To prevent that from happening, instead of introducing yourself as CEO, use a verb in regards to what your company does to catch their attention.
What is a more intriguing opening line to you?
"Hi, my name is Leonard. I'm CEO of xyz company!"
"Hi, my name is Leonard. I teach people how to build their brands."
In fact, some of the most successful CEO's I've met have never once called themselves a CEO in front of me.
3. When you make your first few hires.
Growing a business is great. Being able to sign on your first few employees is definitely an accomplishment. It means that you are moving in the right direction for your company.
But when you have only five people in your office, or even one... When you decide to call yourself a CEO, all you're really telling people, especially your employees, is that you have an ego. This may change the perception of how they see you and foster issues in the workplace.
Instead of addressing yourself as CEO, call yourself a founder to your initial employees.
4. When you have less than five employees or revenues under mid seven figures.
Since entrepreneurship is trending, everyone from the 17-year-old who's trying to make a music app for your phone to Daniel Ek of Spotify is a CEO. That means it has become very hard to distinguish the real players from the fake ones.
I have worked closely with a few companies in the tech ecosystem of Silicon Beach and attended a few mixers in their space. Before, back in 2008, I used to look up to people who called themselves CEO, because I thought of them as the younger Bill Gates and Steve Jobs of the world.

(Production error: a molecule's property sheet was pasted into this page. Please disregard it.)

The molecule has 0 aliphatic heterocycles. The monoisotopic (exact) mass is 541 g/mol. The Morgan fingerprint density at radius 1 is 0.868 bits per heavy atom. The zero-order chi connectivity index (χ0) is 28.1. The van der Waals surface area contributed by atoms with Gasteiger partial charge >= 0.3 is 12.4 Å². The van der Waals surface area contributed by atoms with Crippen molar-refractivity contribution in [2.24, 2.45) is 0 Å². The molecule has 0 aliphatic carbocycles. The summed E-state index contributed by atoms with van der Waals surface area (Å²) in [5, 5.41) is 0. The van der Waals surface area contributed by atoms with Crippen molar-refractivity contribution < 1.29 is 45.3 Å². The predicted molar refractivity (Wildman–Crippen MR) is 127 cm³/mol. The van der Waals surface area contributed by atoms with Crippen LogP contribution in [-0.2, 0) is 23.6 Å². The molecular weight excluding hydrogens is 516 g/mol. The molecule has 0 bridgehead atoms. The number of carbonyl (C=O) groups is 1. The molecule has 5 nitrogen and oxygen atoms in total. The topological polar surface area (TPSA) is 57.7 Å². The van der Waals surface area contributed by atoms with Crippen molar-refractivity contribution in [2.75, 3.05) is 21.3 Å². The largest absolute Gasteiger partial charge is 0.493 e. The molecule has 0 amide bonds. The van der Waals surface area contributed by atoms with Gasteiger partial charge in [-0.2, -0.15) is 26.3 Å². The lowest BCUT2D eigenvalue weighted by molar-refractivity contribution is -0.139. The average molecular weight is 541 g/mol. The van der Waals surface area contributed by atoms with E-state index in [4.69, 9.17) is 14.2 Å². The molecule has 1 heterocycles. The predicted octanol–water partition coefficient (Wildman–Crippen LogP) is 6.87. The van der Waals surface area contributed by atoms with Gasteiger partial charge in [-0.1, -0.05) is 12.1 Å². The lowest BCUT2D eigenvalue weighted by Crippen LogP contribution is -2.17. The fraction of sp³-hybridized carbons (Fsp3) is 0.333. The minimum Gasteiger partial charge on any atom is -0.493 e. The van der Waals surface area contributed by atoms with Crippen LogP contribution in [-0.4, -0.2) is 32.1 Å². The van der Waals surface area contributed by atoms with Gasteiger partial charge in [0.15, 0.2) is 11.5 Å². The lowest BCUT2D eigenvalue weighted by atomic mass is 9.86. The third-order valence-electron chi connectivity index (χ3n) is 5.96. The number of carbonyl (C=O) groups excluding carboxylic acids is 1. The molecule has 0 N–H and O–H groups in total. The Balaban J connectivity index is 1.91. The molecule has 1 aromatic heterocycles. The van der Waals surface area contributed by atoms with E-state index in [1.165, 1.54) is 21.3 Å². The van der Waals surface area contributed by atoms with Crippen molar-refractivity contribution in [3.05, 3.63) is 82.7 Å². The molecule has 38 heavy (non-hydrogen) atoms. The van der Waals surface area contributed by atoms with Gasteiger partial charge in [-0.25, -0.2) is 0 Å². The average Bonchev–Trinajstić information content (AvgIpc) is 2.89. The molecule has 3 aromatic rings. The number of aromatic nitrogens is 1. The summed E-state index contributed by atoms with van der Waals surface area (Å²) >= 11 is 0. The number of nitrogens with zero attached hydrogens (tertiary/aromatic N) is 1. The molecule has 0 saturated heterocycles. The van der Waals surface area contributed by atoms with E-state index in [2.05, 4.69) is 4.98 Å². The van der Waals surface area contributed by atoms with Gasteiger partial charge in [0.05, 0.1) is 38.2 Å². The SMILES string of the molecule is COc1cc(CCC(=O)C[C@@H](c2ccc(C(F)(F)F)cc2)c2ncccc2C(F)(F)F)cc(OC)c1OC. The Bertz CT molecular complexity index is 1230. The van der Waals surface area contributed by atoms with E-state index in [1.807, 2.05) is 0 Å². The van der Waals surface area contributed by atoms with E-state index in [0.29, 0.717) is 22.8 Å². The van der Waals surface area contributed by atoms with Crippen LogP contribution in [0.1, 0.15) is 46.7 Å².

Nowadays though, everyone wants to be a CEO. So when someone introduces themselves that way to me, I just say "Oh," then go back to what I was doing before.
That's because the title doesn't hold the same appeal that it once did.
If you're going to be bold enough to take on the title of the CEO, make sure you have the proven track record of success with your company to support your role, otherwise you will be looked down upon.
5. When dealing with customers.
The worst situation to be addressed as the CEO of a company is when you are dealing directly with customers. Let's say you run a SaaS (Software as a Service) company. Let's say you charge $5,000 a month for your services.
All the leverage is in the customer's hand.
They make all the rules.
Like all customers, they will want to negotiate down your price. You really have no room to wiggle. You have to either accept their low-ball offer, come back with a weak counter-bid, or turn them away.
On the other hand, when you aren't the CEO, you don't have the final decision making power for anything. So then, you will be able to negotiate the price, take their bid, and come back with a higher offer. This, in turn, allows you to generate more profits at your standard rate for your company. Plus, it gives you more control and power over the situation of the pricing module for your company.
It may be counterintuitive to want to set down that role of CEO, but giving up power usually has some uncanny benefits. Of course, there are always going to be situations when you need to be clear that you are the CEO of a company, such as with investors or the press. But in most cases, it is best to leave that title at home.
Have you ever encountered any situations where calling yourself a CEO backfired on you? How did you handle the situation?